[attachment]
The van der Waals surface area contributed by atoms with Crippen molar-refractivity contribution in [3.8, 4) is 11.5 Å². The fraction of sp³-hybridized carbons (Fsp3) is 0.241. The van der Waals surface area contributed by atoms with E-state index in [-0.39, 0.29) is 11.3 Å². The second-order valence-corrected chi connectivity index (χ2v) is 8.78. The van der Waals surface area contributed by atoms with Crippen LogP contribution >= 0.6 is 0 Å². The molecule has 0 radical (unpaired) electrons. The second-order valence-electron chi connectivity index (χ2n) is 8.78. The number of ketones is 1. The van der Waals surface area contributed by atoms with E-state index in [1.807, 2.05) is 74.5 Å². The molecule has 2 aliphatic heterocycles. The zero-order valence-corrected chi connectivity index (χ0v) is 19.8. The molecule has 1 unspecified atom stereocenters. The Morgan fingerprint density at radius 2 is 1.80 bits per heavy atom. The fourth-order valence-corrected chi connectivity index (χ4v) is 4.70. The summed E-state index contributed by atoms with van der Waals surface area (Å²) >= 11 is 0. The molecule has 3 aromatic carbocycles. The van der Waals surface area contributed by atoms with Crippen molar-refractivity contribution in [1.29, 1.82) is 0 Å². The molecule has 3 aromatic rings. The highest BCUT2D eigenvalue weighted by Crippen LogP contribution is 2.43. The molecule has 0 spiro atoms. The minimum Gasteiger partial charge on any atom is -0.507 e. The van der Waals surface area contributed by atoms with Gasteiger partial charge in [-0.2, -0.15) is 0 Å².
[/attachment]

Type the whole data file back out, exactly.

The van der Waals surface area contributed by atoms with Crippen molar-refractivity contribution in [3.8, 4) is 11.5 Å². The fraction of sp³-hybridized carbons (Fsp3) is 0.241. The van der Waals surface area contributed by atoms with E-state index in [-0.39, 0.29) is 11.3 Å². The second-order valence-corrected chi connectivity index (χ2v) is 8.78. The van der Waals surface area contributed by atoms with Crippen LogP contribution >= 0.6 is 0 Å². The molecule has 0 radical (unpaired) electrons. The second-order valence-electron chi connectivity index (χ2n) is 8.78. The number of ketones is 1. The van der Waals surface area contributed by atoms with E-state index in [1.807, 2.05) is 74.5 Å². The molecule has 2 aliphatic heterocycles. The zero-order valence-corrected chi connectivity index (χ0v) is 19.8. The molecule has 1 unspecified atom stereocenters. The Morgan fingerprint density at radius 2 is 1.80 bits per heavy atom. The fourth-order valence-corrected chi connectivity index (χ4v) is 4.70. The summed E-state index contributed by atoms with van der Waals surface area (Å²) >= 11 is 0. The molecule has 3 aromatic carbocycles. The van der Waals surface area contributed by atoms with Crippen molar-refractivity contribution in [1.29, 1.82) is 0 Å². The molecule has 3 aromatic rings. The highest BCUT2D eigenvalue weighted by Crippen LogP contribution is 2.43. The molecule has 0 spiro atoms. The minimum Gasteiger partial charge on any atom is -0.507 e. The van der Waals surface area contributed by atoms with Gasteiger partial charge in [-0.2, -0.15) is 0 Å².